THE PPO SPOTLIGHT: Virtual Pocket Performances 12
PPO musicians rock on as they play the best of Pinoy indie and alternative music!
To be streamed online for free
July 23, 2021 | 8:00 PM
Who would have thought Filipino indie and alternative music would sound so good performed on orchestral instruments? Watch PPO musicians as they give a unique take on these contemporary popular hits of hope, love, friendship, and angst in the 12th edition of The PPO Spotlight: Virtual Pocket Performances! Featured in this playlist are some of the favorite catchy melodies and rhythms of the Eraserheads, Up Dharma Down, Wolfgang, The Dawn, and Parokya Ni Edgar, all given refreshing new arrangements for instruments of the orchestra. Rock on with the PPO!
1. WITH A SMILE (Eraserheads)
Performers: Ayesa Cruz, Violin; Madeline Jane Banta, Harp
"With a Smile" is a single by the Eraserheads from their second album Circus & Aloha Milkyway.
The song is about a sad and troubled girl being comforted by a man. There is a scene at the ending of its music video where a monster surrounded the girl, then showing up in a place full of happiness after. It shows that the girl probably found peace after the man helped her, with the lines "Now it's time to kiss away those tears goodbye". It's also supposedly for children who are suffering from terminal illnesses.
2. TADHANA (Up Dharma Down, arr. Naldy Rodriguez)
Performers: Ma. Angelica Uson, Violin; Herrick Ortiz, Cello
Undoubtedly one of UDD’s most popular songs ever, “Tadhana '' was originally released as part of the group’s 2012 release capacities under Terno Recordings. Though the band had already released several albums prior to Capacities—Fragmented in 2006 and Bipolar in 2008—it was undoubtedly “Tadhana '' that truly brought the group into the mainstream consciousness.
Armi Millare, vocalist of UDD, actually wrote the song during one of her travels to Mt. Santo Tomas in Tuba, Benguet. She had divulged this information regarding the iconic song in an Instagram post back in October 2016, simply captioning it as: “2010, Mt. Sto Tomas where Tadhana was 'written' and recorded on my phone.”
3. HALIK NI HUDAS (Wolfgang, arr. Glenn Aquias)
Performer: Giancarlo Gonzales, Cello
Perhaps one of Wolfgang's most popular songs ever, "Halik Ni Hudas" was first released in the band's debut album back in 1995, and almost immediately achieved Platinum status. And with all of the controversy surrounding the political scene nowadays, the song seems fitting to be resurfaced from the archives of time.
Politicians in the Philippines have always been stereotyped as selfish individuals, caring for no one else other than themselves and their immediate families. They would sugarcoat their words and package their promises in beautiful gift wrapping, only to turn them around or forget them completely once they finally achieve their desired position. It was a reality in 1995, and continues to be a reality today.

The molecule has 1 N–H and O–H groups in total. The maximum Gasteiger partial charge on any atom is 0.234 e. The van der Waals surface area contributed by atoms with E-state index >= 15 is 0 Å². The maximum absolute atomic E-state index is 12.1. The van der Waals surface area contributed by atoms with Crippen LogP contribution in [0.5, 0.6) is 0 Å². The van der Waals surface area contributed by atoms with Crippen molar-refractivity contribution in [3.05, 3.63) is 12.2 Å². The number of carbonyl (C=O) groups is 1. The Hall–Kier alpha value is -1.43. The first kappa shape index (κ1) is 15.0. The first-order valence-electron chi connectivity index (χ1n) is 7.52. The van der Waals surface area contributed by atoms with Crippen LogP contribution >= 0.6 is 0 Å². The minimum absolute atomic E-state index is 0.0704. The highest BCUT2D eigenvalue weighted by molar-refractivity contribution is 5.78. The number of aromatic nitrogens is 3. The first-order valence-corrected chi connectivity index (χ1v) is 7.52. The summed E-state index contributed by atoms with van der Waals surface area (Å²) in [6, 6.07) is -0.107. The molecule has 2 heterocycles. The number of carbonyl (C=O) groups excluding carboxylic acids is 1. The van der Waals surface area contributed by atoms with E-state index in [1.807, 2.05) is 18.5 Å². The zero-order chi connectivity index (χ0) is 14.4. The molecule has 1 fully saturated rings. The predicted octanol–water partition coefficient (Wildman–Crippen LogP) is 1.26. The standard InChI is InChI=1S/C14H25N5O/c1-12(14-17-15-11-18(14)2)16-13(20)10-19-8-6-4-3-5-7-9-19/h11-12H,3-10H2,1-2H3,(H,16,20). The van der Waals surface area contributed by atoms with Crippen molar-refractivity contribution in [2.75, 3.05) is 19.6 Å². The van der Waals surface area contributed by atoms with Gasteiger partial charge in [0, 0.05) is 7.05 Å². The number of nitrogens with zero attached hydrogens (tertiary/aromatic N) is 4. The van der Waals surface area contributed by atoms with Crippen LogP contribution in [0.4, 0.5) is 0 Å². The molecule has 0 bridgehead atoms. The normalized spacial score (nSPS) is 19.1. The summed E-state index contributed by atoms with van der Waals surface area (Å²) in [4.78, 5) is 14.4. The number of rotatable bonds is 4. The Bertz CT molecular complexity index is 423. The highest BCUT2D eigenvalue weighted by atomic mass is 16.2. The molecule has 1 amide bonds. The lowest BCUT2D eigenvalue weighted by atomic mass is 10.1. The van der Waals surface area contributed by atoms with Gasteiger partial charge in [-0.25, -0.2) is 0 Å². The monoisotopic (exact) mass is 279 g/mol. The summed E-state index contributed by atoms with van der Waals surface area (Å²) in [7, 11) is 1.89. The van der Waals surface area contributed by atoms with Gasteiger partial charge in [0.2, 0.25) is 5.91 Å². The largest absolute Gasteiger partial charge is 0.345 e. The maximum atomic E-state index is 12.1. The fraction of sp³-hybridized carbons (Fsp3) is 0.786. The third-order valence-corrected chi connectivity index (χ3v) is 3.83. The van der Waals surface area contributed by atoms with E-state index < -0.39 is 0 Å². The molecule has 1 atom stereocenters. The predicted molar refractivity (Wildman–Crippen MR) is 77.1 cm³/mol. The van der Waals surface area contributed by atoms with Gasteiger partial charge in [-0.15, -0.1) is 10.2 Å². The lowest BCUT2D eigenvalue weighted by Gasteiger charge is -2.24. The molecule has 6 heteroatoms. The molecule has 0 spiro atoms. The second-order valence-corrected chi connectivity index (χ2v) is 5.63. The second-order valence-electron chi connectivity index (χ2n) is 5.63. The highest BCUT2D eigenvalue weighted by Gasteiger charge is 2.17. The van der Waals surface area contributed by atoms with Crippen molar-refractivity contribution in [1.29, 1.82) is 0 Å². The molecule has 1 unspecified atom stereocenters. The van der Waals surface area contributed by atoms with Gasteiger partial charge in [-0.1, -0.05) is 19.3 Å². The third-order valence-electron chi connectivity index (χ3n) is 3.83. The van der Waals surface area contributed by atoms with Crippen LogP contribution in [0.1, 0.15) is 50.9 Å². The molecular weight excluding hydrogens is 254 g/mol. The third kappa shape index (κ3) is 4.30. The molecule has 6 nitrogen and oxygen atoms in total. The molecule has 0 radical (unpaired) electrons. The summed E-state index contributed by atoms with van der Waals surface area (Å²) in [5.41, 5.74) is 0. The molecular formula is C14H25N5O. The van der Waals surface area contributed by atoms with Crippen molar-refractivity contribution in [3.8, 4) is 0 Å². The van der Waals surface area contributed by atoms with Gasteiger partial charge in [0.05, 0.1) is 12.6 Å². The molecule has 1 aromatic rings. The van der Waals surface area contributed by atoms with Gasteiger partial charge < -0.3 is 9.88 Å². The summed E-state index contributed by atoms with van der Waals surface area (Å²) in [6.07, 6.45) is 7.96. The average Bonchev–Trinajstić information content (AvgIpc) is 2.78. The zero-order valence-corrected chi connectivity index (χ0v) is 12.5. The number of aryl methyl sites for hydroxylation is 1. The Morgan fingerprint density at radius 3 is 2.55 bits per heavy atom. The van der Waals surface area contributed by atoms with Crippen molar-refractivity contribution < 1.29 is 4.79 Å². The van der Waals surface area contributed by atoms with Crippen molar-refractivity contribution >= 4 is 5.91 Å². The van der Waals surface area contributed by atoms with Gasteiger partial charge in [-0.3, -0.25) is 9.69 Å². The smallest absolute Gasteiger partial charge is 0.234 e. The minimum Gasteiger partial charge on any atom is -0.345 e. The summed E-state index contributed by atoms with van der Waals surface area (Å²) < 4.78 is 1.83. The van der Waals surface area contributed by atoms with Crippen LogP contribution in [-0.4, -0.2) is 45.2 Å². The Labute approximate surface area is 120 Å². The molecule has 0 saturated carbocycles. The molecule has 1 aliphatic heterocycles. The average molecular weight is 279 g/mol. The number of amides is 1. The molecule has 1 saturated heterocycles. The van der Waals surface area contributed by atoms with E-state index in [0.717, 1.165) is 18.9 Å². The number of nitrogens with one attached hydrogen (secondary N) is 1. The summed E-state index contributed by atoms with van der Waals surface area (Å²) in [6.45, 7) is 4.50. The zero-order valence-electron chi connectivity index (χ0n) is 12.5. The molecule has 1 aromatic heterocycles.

4. SALAMAT (The Dawn, arr. Theodore Amper)
Performers: Christian Tan, Violin 1; Jose Carlo Tuazon, Violin 2; Rey Casey Concepcion, Viola; Giuseppe Andre Diestro, Cello; Vincent Dela Cruz, Contrabass
"Salamat" ("Thank you") is a song released by the Filipino rock band The Dawn in 1989. It was the lead single on their third album Beyond the Bend.
David Gonzales of Allmusic commented: "It starts with a mysterious-sounding chord progression played on keyboards; a fiery guitar line explodes and the song becomes a fast-paced, tuneful outing, punctuated by spirited keyboard and guitar lines. The song also contains an interlude where a searing guitar solo is played over hard-edged guitar chords. It was re-recorded by the Dawn in 2001 for their first album since 1994, Prodigal Sun.
5. HARANA (Eric Yaptangco)
Performers: Brass & Percussion section w/ Abner Cruz, E. Bass
One dreamy, heart-tugging love song that endeared many of us to the Pinoy rock band Parokya ni Edgar is “Harana.” The message of this now classic ’90s ballad, about a guy who wouldn’t mind looking funny, or old-fashioned, while professing his romantic feelings, remains fresh and youthful despite the decades.
But before Parokya ni Edgar, a group of Ateneo students used to sing it as a “ligaw” song, meaning, a song for courtship, back in the late ’80s to the early ’90s. “If it sounds very true to life, it’s because it did happen in real life,” said Eric Yaptangco, the song’s original composer.